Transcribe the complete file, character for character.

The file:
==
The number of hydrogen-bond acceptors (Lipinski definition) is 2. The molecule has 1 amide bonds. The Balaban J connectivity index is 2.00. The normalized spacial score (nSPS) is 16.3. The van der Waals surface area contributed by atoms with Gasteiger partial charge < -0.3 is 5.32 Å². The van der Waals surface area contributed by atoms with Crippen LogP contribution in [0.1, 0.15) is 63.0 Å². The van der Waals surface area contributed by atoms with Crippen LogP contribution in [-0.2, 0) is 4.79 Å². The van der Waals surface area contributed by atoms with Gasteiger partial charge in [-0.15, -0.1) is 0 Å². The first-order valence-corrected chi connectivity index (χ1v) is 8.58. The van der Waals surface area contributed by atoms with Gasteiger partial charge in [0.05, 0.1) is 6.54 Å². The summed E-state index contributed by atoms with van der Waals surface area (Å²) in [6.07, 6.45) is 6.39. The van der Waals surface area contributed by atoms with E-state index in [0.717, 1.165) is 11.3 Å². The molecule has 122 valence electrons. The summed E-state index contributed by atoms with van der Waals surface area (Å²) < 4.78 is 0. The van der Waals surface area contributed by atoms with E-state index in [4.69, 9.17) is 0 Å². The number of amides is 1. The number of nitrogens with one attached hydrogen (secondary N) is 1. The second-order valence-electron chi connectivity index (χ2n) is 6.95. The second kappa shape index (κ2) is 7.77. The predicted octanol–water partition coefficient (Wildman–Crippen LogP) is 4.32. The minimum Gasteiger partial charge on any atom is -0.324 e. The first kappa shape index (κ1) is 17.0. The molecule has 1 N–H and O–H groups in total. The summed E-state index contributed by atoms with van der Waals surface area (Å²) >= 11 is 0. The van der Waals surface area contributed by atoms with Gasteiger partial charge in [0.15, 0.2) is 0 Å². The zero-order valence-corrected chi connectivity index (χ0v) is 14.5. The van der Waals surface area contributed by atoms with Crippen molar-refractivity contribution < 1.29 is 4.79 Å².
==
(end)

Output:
The number of hydrogen-bond acceptors (Lipinski definition) is 2. The molecule has 1 amide bonds. The Balaban J connectivity index is 2.00. The normalized spacial score (nSPS) is 16.3. The van der Waals surface area contributed by atoms with Gasteiger partial charge < -0.3 is 5.32 Å². The van der Waals surface area contributed by atoms with Crippen LogP contribution in [0.1, 0.15) is 63.0 Å². The van der Waals surface area contributed by atoms with Crippen LogP contribution in [-0.2, 0) is 4.79 Å². The van der Waals surface area contributed by atoms with Gasteiger partial charge in [-0.15, -0.1) is 0 Å². The first-order valence-corrected chi connectivity index (χ1v) is 8.58. The van der Waals surface area contributed by atoms with Gasteiger partial charge in [0.05, 0.1) is 6.54 Å². The summed E-state index contributed by atoms with van der Waals surface area (Å²) in [6.07, 6.45) is 6.39. The van der Waals surface area contributed by atoms with E-state index in [0.717, 1.165) is 11.3 Å². The molecule has 122 valence electrons. The summed E-state index contributed by atoms with van der Waals surface area (Å²) < 4.78 is 0. The van der Waals surface area contributed by atoms with E-state index in [4.69, 9.17) is 0 Å². The number of amides is 1. The number of nitrogens with one attached hydrogen (secondary N) is 1. The second-order valence-electron chi connectivity index (χ2n) is 6.95. The second kappa shape index (κ2) is 7.77. The predicted octanol–water partition coefficient (Wildman–Crippen LogP) is 4.32. The minimum Gasteiger partial charge on any atom is -0.324 e. The first kappa shape index (κ1) is 17.0. The molecule has 1 N–H and O–H groups in total. The summed E-state index contributed by atoms with van der Waals surface area (Å²) >= 11 is 0. The van der Waals surface area contributed by atoms with Gasteiger partial charge in [0.15, 0.2) is 0 Å². The zero-order valence-corrected chi connectivity index (χ0v) is 14.5. The van der Waals surface area contributed by atoms with Crippen molar-refractivity contribution < 1.29 is 4.79 Å².